June 9, 2016January 9, 2019By Kentucky Equine Research StaffAlthough less prevalent now than in the 20th century, draft horses are enjoyed the world over as reliable companions in work and recreation. Drafts are easily recognizable because of their sheer size and substance, often weighing 1,400 to 2,600 lb (550 to 1,400 kg).
Use of high-energy concentrates or feeds depends on physiological state, as growth, gestation, lactation, and work intensity will require more calories to keep horses in sensible condition. Horse owners in Australia can depend upon Gold Pellet to deliver vital nutrients.
Some drafts are prone to polysaccharide storage myopathy (PSM), a debilitating disease that causes muscle pain so severe that horses are sometimes reluctant to move. Special low-starch feeds should be used for horses that require additional energy for maintenance of body weight.
Obesity is often a problem with drafts, so every effort should be made to keep body condition adequate but not extreme. Certain measures can be taken to control weight gain, including use of grazing muzzles, strategic use of dry lots or stalls, and limited turnout time.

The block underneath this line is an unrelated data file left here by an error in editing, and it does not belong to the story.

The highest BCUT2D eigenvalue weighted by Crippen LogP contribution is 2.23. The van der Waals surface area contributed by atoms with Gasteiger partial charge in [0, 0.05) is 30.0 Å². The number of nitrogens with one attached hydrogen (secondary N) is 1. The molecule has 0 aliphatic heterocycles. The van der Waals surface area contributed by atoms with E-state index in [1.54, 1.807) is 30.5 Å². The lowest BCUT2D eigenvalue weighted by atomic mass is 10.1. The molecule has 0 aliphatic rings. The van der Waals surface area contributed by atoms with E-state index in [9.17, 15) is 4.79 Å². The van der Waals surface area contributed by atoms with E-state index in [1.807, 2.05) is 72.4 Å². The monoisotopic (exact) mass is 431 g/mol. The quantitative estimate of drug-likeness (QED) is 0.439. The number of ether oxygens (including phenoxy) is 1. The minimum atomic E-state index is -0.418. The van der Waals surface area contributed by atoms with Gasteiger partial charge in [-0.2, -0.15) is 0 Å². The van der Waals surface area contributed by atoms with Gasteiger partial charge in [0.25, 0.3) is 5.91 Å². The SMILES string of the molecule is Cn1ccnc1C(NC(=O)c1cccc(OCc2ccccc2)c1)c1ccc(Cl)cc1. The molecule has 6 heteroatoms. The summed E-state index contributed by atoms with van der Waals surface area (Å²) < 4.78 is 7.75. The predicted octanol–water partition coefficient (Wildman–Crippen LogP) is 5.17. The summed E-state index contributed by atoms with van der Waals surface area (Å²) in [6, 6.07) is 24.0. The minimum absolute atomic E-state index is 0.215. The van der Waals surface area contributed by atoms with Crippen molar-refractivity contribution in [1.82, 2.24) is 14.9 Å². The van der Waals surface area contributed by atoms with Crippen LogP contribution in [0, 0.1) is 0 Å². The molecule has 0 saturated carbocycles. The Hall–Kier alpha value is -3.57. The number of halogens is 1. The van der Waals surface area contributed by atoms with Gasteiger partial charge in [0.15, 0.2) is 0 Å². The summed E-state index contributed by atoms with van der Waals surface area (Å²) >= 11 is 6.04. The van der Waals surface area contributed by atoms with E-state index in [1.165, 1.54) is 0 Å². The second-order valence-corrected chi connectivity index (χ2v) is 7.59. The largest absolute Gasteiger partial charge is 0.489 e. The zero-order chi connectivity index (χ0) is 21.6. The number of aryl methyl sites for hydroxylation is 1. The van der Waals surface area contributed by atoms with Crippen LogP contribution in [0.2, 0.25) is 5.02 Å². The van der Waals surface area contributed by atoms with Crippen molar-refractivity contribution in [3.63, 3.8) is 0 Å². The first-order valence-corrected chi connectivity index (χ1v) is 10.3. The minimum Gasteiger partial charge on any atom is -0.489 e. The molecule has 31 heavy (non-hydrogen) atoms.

For sound, healthy horses, near-daily structured exercise will keep metabolic diseases from developing. Bio-Bloom PS (Bio-Bloom HF in Australia) not only provides the suggested amount of biotin but also methionine, an essential amino acid used in keratin production, as well as zinc and iodine.
Even if you have the best hay, the best oats and plenty of grassy fields for them to “mow”, sometimes these things just aren’t enough for a horse ’s dietary needs. Horses with health conditions or those that are severely emaciated can benefit greatly from a man made feed that has extra vitamins and minerals added.